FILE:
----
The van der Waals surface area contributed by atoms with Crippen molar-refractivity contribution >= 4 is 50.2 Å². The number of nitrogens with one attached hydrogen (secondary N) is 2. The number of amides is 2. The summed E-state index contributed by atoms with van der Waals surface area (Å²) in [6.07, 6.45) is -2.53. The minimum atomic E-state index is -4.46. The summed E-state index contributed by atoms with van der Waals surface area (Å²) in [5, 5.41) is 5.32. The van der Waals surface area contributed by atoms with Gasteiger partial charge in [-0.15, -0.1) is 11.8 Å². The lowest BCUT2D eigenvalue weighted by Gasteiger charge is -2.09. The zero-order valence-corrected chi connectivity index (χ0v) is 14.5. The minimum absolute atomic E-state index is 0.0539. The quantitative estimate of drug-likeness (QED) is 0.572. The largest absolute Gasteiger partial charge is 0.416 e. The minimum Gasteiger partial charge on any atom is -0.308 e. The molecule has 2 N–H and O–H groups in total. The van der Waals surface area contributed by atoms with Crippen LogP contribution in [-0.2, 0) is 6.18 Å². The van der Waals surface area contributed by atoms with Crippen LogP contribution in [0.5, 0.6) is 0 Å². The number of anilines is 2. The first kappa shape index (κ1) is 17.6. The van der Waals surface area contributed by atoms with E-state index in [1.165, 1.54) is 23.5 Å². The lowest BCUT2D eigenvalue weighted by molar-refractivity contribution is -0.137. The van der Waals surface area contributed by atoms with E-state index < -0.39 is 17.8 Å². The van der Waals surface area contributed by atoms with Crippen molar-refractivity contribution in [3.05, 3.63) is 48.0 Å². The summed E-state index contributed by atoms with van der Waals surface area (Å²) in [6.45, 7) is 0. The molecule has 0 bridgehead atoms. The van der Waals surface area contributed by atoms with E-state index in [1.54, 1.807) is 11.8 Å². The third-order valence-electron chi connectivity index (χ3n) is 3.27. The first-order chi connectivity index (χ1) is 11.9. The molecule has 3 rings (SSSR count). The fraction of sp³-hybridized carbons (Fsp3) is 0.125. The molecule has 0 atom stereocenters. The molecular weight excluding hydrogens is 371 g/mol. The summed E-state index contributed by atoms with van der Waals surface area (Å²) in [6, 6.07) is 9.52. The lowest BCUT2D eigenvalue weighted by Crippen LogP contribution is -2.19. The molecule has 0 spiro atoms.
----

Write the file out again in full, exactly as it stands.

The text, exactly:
The van der Waals surface area contributed by atoms with Crippen molar-refractivity contribution >= 4 is 50.2 Å². The number of nitrogens with one attached hydrogen (secondary N) is 2. The number of amides is 2. The summed E-state index contributed by atoms with van der Waals surface area (Å²) in [6.07, 6.45) is -2.53. The minimum atomic E-state index is -4.46. The summed E-state index contributed by atoms with van der Waals surface area (Å²) in [5, 5.41) is 5.32. The van der Waals surface area contributed by atoms with Gasteiger partial charge in [-0.15, -0.1) is 11.8 Å². The lowest BCUT2D eigenvalue weighted by Gasteiger charge is -2.09. The zero-order valence-corrected chi connectivity index (χ0v) is 14.5. The minimum absolute atomic E-state index is 0.0539. The quantitative estimate of drug-likeness (QED) is 0.572. The largest absolute Gasteiger partial charge is 0.416 e. The minimum Gasteiger partial charge on any atom is -0.308 e. The molecule has 2 N–H and O–H groups in total. The van der Waals surface area contributed by atoms with Crippen LogP contribution in [-0.2, 0) is 6.18 Å². The van der Waals surface area contributed by atoms with Crippen LogP contribution in [0.5, 0.6) is 0 Å². The number of anilines is 2. The first kappa shape index (κ1) is 17.6. The van der Waals surface area contributed by atoms with E-state index in [1.165, 1.54) is 23.5 Å². The lowest BCUT2D eigenvalue weighted by molar-refractivity contribution is -0.137. The van der Waals surface area contributed by atoms with E-state index < -0.39 is 17.8 Å². The van der Waals surface area contributed by atoms with Crippen molar-refractivity contribution in [3.05, 3.63) is 48.0 Å². The summed E-state index contributed by atoms with van der Waals surface area (Å²) in [6.45, 7) is 0. The molecule has 0 bridgehead atoms. The van der Waals surface area contributed by atoms with E-state index in [1.54, 1.807) is 11.8 Å². The third-order valence-electron chi connectivity index (χ3n) is 3.27. The first-order chi connectivity index (χ1) is 11.9. The molecule has 3 rings (SSSR count). The fraction of sp³-hybridized carbons (Fsp3) is 0.125. The molecule has 0 atom stereocenters. The molecular weight excluding hydrogens is 371 g/mol. The summed E-state index contributed by atoms with van der Waals surface area (Å²) in [6, 6.07) is 9.52. The lowest BCUT2D eigenvalue weighted by Crippen LogP contribution is -2.19. The molecule has 0 spiro atoms.